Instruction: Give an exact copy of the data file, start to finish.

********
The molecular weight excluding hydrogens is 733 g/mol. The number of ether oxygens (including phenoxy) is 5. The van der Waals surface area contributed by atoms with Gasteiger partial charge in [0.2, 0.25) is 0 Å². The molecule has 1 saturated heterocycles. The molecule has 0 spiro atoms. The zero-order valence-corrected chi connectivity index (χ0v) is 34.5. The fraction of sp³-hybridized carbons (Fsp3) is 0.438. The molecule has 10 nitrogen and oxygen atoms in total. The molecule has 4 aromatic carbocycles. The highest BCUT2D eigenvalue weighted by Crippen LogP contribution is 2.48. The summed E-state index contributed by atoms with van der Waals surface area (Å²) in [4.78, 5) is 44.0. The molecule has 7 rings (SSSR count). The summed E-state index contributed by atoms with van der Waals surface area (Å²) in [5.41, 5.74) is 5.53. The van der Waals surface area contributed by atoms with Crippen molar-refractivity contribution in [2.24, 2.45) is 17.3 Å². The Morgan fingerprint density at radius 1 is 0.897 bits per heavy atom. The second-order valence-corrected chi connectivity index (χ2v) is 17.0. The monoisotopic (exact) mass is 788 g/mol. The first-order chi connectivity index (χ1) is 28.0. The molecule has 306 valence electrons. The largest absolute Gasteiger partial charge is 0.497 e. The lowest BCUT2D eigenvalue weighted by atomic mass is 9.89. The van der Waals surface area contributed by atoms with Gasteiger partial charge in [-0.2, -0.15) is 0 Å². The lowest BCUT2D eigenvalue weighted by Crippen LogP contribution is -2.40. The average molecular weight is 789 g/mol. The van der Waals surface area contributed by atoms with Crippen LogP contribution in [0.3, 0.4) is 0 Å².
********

The molecular weight excluding hydrogens is 733 g/mol. The number of ether oxygens (including phenoxy) is 5. The van der Waals surface area contributed by atoms with Gasteiger partial charge in [0.2, 0.25) is 0 Å². The molecule has 1 saturated heterocycles. The molecule has 0 spiro atoms. The zero-order valence-corrected chi connectivity index (χ0v) is 34.5. The fraction of sp³-hybridized carbons (Fsp3) is 0.438. The molecule has 10 nitrogen and oxygen atoms in total. The molecule has 4 aromatic carbocycles. The highest BCUT2D eigenvalue weighted by Crippen LogP contribution is 2.48. The summed E-state index contributed by atoms with van der Waals surface area (Å²) in [4.78, 5) is 44.0. The molecule has 7 rings (SSSR count). The summed E-state index contributed by atoms with van der Waals surface area (Å²) in [5.41, 5.74) is 5.53. The van der Waals surface area contributed by atoms with Crippen molar-refractivity contribution in [2.24, 2.45) is 17.3 Å². The Morgan fingerprint density at radius 1 is 0.897 bits per heavy atom. The second-order valence-corrected chi connectivity index (χ2v) is 17.0. The monoisotopic (exact) mass is 788 g/mol. The first-order chi connectivity index (χ1) is 28.0. The molecule has 306 valence electrons. The largest absolute Gasteiger partial charge is 0.497 e. The lowest BCUT2D eigenvalue weighted by atomic mass is 9.89. The van der Waals surface area contributed by atoms with Gasteiger partial charge in [-0.2, -0.15) is 0 Å². The lowest BCUT2D eigenvalue weighted by Crippen LogP contribution is -2.40. The average molecular weight is 789 g/mol. The van der Waals surface area contributed by atoms with Crippen LogP contribution in [0.3, 0.4) is 0 Å².